Bullying: What’s a Concerned Parent to Do?

The movie Mean Girls may have been fictional, but much of the story line rings true for children and teens today. Nearly one in five students has been bullied, according to a recent study from Olweus Bullying Prevention Program — and bullying has taken a high-tech turn with social media. Now kids can log onto Facebook or Twitter to bash classmates. Insulting text messages complicate the matter even further.

The worst part of bullying: Kids feel helpless and vulnerable with nowhere to turn. Parents often are the last to know because kids don’t want to tattle and fear backlash from bullies. Andy McGarrahan, Ph.D., a clinical psychologist at Children’s, says parents play a key role in identifying whether their children are being bullied — or bullying others. Dr. McGarrahan’s tips will help you navigate the world of bullying.

Warning Signs a Child is Being Bullied

  • Declining grades, loss of interest in schoolwork or not wanting to go to school
  • Persistent sadness and/or excessive worrying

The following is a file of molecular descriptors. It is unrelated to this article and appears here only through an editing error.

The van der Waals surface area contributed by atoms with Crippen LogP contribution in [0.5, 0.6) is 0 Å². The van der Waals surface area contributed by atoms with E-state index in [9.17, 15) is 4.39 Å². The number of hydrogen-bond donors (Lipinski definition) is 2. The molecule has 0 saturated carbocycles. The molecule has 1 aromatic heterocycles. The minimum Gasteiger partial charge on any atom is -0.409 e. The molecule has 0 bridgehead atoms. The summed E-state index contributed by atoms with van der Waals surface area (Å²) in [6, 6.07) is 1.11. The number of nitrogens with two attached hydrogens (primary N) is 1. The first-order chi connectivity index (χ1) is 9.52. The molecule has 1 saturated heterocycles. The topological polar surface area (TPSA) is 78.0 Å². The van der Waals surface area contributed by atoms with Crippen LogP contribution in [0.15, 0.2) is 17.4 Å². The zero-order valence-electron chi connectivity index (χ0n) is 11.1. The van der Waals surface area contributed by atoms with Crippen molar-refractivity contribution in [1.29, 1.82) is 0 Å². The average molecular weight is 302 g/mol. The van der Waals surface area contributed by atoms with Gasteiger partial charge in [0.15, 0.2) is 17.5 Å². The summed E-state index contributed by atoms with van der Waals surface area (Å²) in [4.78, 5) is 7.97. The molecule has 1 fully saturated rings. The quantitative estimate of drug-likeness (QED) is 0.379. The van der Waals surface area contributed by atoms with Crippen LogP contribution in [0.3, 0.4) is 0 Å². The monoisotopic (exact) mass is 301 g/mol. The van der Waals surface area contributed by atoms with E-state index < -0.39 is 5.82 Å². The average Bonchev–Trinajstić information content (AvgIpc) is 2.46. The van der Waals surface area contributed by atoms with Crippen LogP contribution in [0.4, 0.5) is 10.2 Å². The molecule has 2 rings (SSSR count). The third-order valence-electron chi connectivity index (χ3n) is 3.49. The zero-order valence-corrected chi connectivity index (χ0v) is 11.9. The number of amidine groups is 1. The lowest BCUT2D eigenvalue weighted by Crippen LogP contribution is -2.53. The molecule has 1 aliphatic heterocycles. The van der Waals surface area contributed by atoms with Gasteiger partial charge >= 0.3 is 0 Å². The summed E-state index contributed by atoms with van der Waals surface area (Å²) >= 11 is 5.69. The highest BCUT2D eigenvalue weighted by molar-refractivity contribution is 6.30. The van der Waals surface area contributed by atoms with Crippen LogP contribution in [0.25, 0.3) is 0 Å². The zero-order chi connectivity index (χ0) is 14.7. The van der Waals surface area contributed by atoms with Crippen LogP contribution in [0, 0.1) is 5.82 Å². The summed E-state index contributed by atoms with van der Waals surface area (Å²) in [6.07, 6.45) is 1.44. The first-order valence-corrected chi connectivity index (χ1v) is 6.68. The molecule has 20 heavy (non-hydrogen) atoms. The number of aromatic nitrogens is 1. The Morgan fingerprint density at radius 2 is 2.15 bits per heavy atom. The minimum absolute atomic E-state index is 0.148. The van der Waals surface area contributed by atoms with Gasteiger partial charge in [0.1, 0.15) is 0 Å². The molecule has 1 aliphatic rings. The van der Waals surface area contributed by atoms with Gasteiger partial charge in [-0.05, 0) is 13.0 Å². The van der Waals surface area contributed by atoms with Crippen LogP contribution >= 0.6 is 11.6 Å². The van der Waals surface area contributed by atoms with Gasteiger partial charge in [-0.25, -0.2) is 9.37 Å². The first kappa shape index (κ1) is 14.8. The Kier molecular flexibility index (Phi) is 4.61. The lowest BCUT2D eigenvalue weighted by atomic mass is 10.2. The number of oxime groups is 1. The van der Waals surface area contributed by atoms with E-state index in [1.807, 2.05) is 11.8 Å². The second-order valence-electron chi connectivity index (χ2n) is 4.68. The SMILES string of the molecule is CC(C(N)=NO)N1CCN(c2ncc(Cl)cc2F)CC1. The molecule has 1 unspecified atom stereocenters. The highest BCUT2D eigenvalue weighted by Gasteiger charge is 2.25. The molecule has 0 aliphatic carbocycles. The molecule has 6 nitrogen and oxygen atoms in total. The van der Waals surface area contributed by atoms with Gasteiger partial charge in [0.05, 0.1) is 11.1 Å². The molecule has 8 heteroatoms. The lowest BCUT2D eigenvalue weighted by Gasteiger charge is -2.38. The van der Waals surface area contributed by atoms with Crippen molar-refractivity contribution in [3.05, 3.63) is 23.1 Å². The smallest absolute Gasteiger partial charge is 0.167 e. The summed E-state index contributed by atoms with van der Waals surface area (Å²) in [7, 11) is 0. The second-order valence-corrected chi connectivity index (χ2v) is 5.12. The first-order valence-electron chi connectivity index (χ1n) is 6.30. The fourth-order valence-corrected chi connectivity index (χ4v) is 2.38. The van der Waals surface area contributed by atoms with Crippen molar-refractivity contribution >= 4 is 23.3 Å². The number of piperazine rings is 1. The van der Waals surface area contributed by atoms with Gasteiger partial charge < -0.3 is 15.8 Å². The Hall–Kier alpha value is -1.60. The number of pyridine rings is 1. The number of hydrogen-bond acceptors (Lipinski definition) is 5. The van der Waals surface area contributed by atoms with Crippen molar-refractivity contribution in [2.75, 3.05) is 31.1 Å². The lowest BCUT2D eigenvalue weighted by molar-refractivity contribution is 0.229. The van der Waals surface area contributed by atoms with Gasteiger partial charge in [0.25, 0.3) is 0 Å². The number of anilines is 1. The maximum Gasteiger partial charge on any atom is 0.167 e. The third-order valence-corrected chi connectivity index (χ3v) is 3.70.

• Lost or destroyed clothing, books, electronics or jewelry
  • Frequent headaches or stomachaches, feeling sick or faking illness
  • Difficulty sleeping or frequent nightmares
  • Sudden loss of friends or avoidance of social situations
  • Feelings of helplessness or decreased self-esteem

WHAT YOU SHOULD DO: If you notice any of these signs, talk to your child and ask how other kids are treating him or her. Give the child ways to cope with the situation, but if he or she is in physical danger or cannot handle it on his or her own, contact a school authority for help resolving the problem. Always involve the child in the process. If you are not satisfied with the action taken, escalate the issue. Remember, you are your child’s best advocate.


On the Flip Side: Signs a Child May Be a Bully

  • Gets into physical or verbal fights
  • Has friends who bully others
  • Gets sent to the principal’s office or to detention frequently
  • Has unexplained extra money or new belongings
  • Blames others for his or her problems
  • Has difficulty understanding how another child may feel

WHAT YOU SHOULD DO: If you think your child may be bullying others, intervene and stress that his or her behavior is inappropriate, hurtful and comes with consequences. Talk to the child’s teachers and be open to feedback, even if it is hard to hear. Teach him or her empathy and remember that a meaningful apology is always necessary. Follow through to make sure the behavior has stopped.

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